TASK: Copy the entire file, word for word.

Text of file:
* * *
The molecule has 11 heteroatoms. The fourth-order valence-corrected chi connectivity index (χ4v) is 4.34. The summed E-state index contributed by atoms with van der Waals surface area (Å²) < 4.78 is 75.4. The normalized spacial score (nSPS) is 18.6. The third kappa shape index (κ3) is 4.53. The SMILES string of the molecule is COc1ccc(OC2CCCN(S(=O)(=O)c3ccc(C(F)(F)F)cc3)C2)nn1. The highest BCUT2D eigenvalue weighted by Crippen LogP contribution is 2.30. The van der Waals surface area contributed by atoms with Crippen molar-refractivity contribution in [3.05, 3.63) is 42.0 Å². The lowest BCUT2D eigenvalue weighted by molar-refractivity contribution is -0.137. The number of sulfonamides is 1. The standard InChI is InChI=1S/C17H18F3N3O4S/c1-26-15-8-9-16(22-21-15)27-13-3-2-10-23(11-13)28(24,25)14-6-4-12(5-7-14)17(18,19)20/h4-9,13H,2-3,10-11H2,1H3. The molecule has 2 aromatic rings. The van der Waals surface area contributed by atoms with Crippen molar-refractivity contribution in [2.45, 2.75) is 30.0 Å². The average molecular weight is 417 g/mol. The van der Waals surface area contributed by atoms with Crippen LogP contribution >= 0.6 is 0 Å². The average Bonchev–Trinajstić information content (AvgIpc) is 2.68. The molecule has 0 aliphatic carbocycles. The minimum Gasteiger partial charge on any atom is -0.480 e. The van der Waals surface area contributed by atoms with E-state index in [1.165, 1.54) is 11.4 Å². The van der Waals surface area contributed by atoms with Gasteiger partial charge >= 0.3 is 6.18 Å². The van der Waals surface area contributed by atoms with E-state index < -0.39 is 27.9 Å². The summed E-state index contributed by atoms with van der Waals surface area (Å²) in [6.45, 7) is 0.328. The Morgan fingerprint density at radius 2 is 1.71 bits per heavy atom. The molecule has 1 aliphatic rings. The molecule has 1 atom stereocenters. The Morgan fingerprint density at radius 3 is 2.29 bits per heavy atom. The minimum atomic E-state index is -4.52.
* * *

The molecule has 11 heteroatoms. The fourth-order valence-corrected chi connectivity index (χ4v) is 4.34. The summed E-state index contributed by atoms with van der Waals surface area (Å²) < 4.78 is 75.4. The normalized spacial score (nSPS) is 18.6. The third kappa shape index (κ3) is 4.53. The SMILES string of the molecule is COc1ccc(OC2CCCN(S(=O)(=O)c3ccc(C(F)(F)F)cc3)C2)nn1. The highest BCUT2D eigenvalue weighted by Crippen LogP contribution is 2.30. The van der Waals surface area contributed by atoms with Crippen molar-refractivity contribution in [3.05, 3.63) is 42.0 Å². The lowest BCUT2D eigenvalue weighted by molar-refractivity contribution is -0.137. The number of sulfonamides is 1. The standard InChI is InChI=1S/C17H18F3N3O4S/c1-26-15-8-9-16(22-21-15)27-13-3-2-10-23(11-13)28(24,25)14-6-4-12(5-7-14)17(18,19)20/h4-9,13H,2-3,10-11H2,1H3. The molecule has 2 aromatic rings. The van der Waals surface area contributed by atoms with Crippen molar-refractivity contribution in [2.45, 2.75) is 30.0 Å². The average molecular weight is 417 g/mol. The van der Waals surface area contributed by atoms with Crippen LogP contribution >= 0.6 is 0 Å². The average Bonchev–Trinajstić information content (AvgIpc) is 2.68. The molecule has 0 aliphatic carbocycles. The minimum Gasteiger partial charge on any atom is -0.480 e. The van der Waals surface area contributed by atoms with E-state index in [1.165, 1.54) is 11.4 Å². The van der Waals surface area contributed by atoms with Gasteiger partial charge >= 0.3 is 6.18 Å². The van der Waals surface area contributed by atoms with E-state index < -0.39 is 27.9 Å². The summed E-state index contributed by atoms with van der Waals surface area (Å²) in [6.45, 7) is 0.328. The Morgan fingerprint density at radius 2 is 1.71 bits per heavy atom. The molecule has 1 aliphatic rings. The molecule has 1 atom stereocenters. The Morgan fingerprint density at radius 3 is 2.29 bits per heavy atom. The minimum atomic E-state index is -4.52.